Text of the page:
Big Van Vader blazed a trail for dynamic big men in the world of pro wrestling

As Big Van Vader, Leon White dramatically changed people's minds about what a superheavyweight could be in the world of professional wrestling. Courtesy of WWE

Big Van Vader was one of the greatest superheavyweights in pro wrestling history because he excelled at breaking the rules regarding how big men were supposed to work in the business.

Vader -- real name Leon White -- died Monday at the age of 63 carrying with him a legacy that stretches back three decades. When he first came into the wrestling business, it was a world that had long said giants should act like behemoths and keep to the ground, leaving high-flying tactics to the smaller wrestlers. That's why Vince McMahon Sr. instructed Andre the Giant to take moves like dropkicks out of his matches -- McMahon figured Andre was such an overpowering titan that it shouldn't even occur to his character to learn how to do aerial maneuvers.

This rule didn't apply in Vader's world, though, as he made the off-the-top-rope moonsault a standard part of his high-spot repertoire. Vader practiced the move on a trampoline in his backyard before trying it out in a practice wrestling ring, so he knew he had the physical skills to pull the move off, but he still had to overcome booker Ole Anderson pushing back hard against having that type of high spot put into a big man's match.

The ironic part of what eventually became known as the Vadersault is that Vader was so good at performing this dangerous move that he did less actual damage via this seemingly dangerous stunt than he did when grappling in the ring. Vader's "stiff" style led to a long string of legitimate injuries to his opponents, as well as a fair number of serious injuries for Vader himself.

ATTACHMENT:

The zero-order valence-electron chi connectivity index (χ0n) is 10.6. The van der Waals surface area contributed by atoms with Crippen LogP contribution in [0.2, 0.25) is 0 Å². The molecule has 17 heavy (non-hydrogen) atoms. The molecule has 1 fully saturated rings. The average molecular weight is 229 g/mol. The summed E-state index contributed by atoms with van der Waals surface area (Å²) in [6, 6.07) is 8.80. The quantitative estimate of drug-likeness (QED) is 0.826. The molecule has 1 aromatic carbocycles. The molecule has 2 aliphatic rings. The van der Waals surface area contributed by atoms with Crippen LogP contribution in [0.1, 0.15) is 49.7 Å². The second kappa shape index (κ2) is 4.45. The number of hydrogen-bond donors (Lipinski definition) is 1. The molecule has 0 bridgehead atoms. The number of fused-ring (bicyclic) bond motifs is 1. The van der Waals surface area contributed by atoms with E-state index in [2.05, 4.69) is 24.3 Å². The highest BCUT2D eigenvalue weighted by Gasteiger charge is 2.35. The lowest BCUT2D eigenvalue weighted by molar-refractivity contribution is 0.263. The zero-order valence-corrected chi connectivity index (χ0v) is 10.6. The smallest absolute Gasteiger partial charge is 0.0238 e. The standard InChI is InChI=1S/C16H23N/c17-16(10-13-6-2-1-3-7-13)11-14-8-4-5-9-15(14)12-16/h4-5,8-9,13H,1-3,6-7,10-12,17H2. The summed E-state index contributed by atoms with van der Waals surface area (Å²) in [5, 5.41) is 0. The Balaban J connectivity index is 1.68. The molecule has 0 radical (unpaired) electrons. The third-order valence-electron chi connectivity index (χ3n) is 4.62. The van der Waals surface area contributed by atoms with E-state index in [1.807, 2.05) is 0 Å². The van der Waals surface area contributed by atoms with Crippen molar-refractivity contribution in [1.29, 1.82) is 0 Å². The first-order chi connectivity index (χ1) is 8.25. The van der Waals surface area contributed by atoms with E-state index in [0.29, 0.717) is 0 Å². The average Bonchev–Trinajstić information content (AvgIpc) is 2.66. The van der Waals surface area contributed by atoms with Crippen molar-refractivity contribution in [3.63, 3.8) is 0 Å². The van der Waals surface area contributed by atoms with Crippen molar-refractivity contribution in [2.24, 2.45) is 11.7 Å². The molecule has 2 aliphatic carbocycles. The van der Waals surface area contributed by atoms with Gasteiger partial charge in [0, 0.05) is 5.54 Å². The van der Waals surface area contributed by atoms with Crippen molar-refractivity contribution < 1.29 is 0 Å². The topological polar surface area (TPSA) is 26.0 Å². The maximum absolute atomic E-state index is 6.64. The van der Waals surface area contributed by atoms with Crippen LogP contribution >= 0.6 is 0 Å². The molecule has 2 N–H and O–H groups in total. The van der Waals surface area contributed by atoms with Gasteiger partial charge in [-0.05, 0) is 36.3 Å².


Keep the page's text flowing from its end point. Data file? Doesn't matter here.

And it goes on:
Vader also came around at a time when some in the wrestling world still held on to the idea that a superheavyweight should not be the champion. The idea here was that a champion's matches can't get over unless the audience believes the belt could change hands, and it's difficult to believe an overpowering big man could lose to someone much smaller than him.

It took some work, but Vader was able to defy this rule throughout his in-ring career with memorable runs as world champion in WCW, New Japan Pro Wrestling and All Japan Pro Wrestling. That quality was clearly on display in his Starrcade 1993 title bout against Ric Flair. Vader was arguably at the peak of his career and almost certainly outweighed Flair by a legitimate 100 pounds or more, but he sold Flair's multiple knee shots like a champ. This selling ability made Flair's desperate rolling pin attempt more than credible enough to pop the crowd when referee Randy Anderson counted to three and gave Flair one of his 16 career world championship wins.

This was not an isolated incident, as Vader's match against Sting at Starrcade 1992 was another classic instance of how a big man should work a believable match against a smaller opponent. Vader worked his tail off to give Sting the shine early in the battle, as he took big bumps for a shoulder tackle, dropkick and clothesline, jumped into the air for a huge belly-to-back suplex, flung himself backward on an over-the-top-rope clothesline and then took an over-the-top-rope bodypress from Sting to finish the offensive display.

Vader established dominance for most of the rest of the match and thus kept his leviathan credentials despite the elite selling -- and saved his most impressive performance for the end when he adjusted one final top-rope spectacle in midair to allow Sting to convincingly turn it into an off-the-top-rope powerslam that helped Sting pull off the upset win.

It was probably inevitable that the combination of superheavyweight size and aerial maneuvers would lead to a string of injuries that kept Vader from performing at this level for the entirety of his career. But the efforts he made before the physical ailments took hold showcase a man who broke the mold of what a giant was allowed to do in the world of pro wrestling.